Optimal Eating Guide for Those on Ozempic or Wegovy

By Dr. David Samadi

Taking semaglutide, such as Ozempic (primarily prescribed for patients with type 2 diabetes) or Wegovy, (primarily prescribed for patients with obesity, excess body weight, or weight-related medical issues) can be a game-changer for managing weight and blood sugar levels. However, maximizing its benefits and minimizing side effects requires mindful eating. Understanding which foods to be eating and which foods to avoid, can help immensely in guiding patients on the road to successful, healthy weight loss. 

GLP-1 receptor agonists, including Ozempic and Wegovy, are medications designed to treat Type 2 diabetes and support weight loss. They work by mimicking a hormone called GLP-1, which is produced in the intestines. By activating GLP-1 receptors, these drugs help regulate blood sugar levels and reduce appetite. They enhance insulin production postprandially, decrease blood sugar levels, and decelerate the transit of food into the small intestine, thereby fostering sensations of satiety and diminishing overall food consumption.

Despite their benefits, these medications can cause gastrointestinal side effects like nausea, bloating, constipation, and diarrhea. Additionally, rapid weight loss may lead to the loss of lean muscle. Thus, diet is crucial in treatment efficacy and management of side effects. Here’s advice on what to eat and avoid when taking semaglutide:

Best Foods to Eat When Taking Semaglutides Like Wegovy and Ozempic

1. Lean Sources of Proteins

  • Why: Essential for muscle repair, satiety, and metabolic function.
  • Examples: Poultry, fish, tofu, legumes, eggs, low-fat dairy products like yogurt and cottage cheese.
  • Tip: Increase protein intake to prevent muscle loss during rapid weight loss.

2. Foods Rich in Fiber 

  • Why: Regulates blood sugar levels, promotes satiety, aids digestion.
  • Examples: Whole grains (oats, quinoa, brown rice), legumes (beans, pulses), fruits, and vegetables.

3. Healthy Sources of Fats

  • Why: Contribute to satiety, support heart health, aid nutrient absorption.
  • Examples: Avocados, nuts, seeds, olive oil.

4. Non-Starchy Fruits and Vegetables

  • Why: Low in calories and carbohydrates, rich in nutrients and antioxidants.
  • Examples: Melons, apples, pears, berries, spinach, broccoli, peppers, cauliflower.

5. Balanced Meals

  • Why: Ensures essential nutrient intake and supports overall health.
  • Strategy: Half of your plate should consist of non-starchy vegetables, while a quarter should be allocated to lean protein, and the remaining quarter should be filled with fiber-rich whole grains.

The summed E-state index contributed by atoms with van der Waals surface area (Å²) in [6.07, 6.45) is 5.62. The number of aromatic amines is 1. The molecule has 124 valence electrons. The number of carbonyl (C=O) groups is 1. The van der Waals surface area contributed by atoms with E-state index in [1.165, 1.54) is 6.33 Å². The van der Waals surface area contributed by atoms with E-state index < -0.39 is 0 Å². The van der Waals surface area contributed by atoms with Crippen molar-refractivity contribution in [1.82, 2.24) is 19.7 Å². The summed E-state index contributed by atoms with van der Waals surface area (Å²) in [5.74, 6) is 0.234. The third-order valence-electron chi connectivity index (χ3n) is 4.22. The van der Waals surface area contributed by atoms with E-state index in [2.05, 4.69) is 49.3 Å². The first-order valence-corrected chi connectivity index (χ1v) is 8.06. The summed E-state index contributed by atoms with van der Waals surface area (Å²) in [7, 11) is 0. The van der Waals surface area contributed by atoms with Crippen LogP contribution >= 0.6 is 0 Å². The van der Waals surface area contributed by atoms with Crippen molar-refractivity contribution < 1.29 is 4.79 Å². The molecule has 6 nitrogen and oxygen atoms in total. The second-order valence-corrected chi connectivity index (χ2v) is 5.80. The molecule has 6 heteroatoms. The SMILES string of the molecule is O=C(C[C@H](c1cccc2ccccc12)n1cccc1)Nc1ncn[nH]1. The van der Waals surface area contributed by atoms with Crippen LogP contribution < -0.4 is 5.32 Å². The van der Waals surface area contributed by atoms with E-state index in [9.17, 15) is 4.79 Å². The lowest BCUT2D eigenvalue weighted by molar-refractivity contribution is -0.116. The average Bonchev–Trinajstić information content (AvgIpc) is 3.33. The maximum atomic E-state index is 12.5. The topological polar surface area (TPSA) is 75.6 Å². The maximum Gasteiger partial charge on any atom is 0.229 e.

Foods to Limit When Taking Semaglutides

1. Fried Foods

  • Why: Greasy foods can exacerbate gastrointestinal side effects and are calorie-dense.
  • Examples: Fried chicken, french fries, onion rings.

2. Ultra-Processed Foods

  • Why: High in refined sugars, saturated fats, and sodium, providing empty calories.
  • Examples: Sugary snacks, baked goods, and processed meats like salami and bologna.

3. Sugary Beverages

  • Why: Loaded with added sugars, offering little to no nutritional value.
  • Examples: Soda, sweetened iced tea, fruit juices, energy drinks.
  • Tip: Opt for water, herbal tea, or sparkling water with a splash of citrus.

4. Too Much Intake of Surgary Carbohydrates

  • Why: Can cause blood sugar spikes and limit intake of more essential nutrients.
  • Examples: White bread, pasta, sugary cereals, pastries.
  • Tip: Choose whole-grain alternatives.

5. Alcohol

  • Why: Can interfere with blood sugar regulation.
  • Guideline: Moderate consumption (1 drink a day for women, 2 for men).

Takeaway Message

For those taking GLP-1 medications, a balanced, nutrient-dense diet is essential. Embrace healthy fats, lean proteins, fiber-rich foods, and non-starchy fruits and vegetables while avoiding fried, ultra-processed, and sugary foods. This approach not only enhances the effectiveness of your medication but also supports long-term health and weight management. Practice mindful eating and tune into your body’s cues for fullness.

Dr. David Samadi is the Director of Men’s Health and Urologic Oncology at St. Francis Hospital in Long Island. He’s a renowned and highly successful board certified Urologic Oncologist Expert and Robotic Surgeon in New York City, regarded as one of the leading prostate surgeons in the U.S., with a vast expertise in prostate cancer treatment and Robotic-Assisted Laparoscopic Prostatectomy.  Dr. Samadi is a medical contributor to NewsMax TV and is also the author of The Ultimate MANual, Dr. Samadi’s Guide to Men’s Health and Wellness, available online both on Amazon and Barnes & Noble. Visit Dr. Samadi’s websites at robotic oncolo gy and prostate cancer 911. 

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